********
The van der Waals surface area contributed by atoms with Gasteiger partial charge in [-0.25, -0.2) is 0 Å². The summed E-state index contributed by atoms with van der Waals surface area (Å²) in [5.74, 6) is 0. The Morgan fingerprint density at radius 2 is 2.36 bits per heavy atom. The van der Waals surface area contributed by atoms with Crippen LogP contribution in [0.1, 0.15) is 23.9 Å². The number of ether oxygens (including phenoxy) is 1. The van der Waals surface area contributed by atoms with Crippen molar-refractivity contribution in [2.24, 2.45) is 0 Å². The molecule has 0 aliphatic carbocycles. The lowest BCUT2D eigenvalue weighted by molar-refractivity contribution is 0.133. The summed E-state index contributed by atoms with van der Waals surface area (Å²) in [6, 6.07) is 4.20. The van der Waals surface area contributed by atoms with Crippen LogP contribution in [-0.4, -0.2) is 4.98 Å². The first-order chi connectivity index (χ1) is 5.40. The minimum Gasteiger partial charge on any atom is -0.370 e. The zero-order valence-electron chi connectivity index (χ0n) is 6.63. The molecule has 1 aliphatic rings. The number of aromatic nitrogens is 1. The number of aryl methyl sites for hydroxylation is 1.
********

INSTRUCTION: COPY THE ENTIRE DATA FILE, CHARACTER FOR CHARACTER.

The van der Waals surface area contributed by atoms with Gasteiger partial charge in [-0.25, -0.2) is 0 Å². The summed E-state index contributed by atoms with van der Waals surface area (Å²) in [5.74, 6) is 0. The Morgan fingerprint density at radius 2 is 2.36 bits per heavy atom. The van der Waals surface area contributed by atoms with Crippen LogP contribution in [0.1, 0.15) is 23.9 Å². The number of ether oxygens (including phenoxy) is 1. The van der Waals surface area contributed by atoms with Crippen molar-refractivity contribution in [2.24, 2.45) is 0 Å². The molecule has 0 aliphatic carbocycles. The lowest BCUT2D eigenvalue weighted by molar-refractivity contribution is 0.133. The summed E-state index contributed by atoms with van der Waals surface area (Å²) in [6, 6.07) is 4.20. The van der Waals surface area contributed by atoms with Crippen LogP contribution in [-0.4, -0.2) is 4.98 Å². The first-order chi connectivity index (χ1) is 5.40. The minimum Gasteiger partial charge on any atom is -0.370 e. The zero-order valence-electron chi connectivity index (χ0n) is 6.63. The molecule has 1 aliphatic rings. The number of aromatic nitrogens is 1. The number of aryl methyl sites for hydroxylation is 1.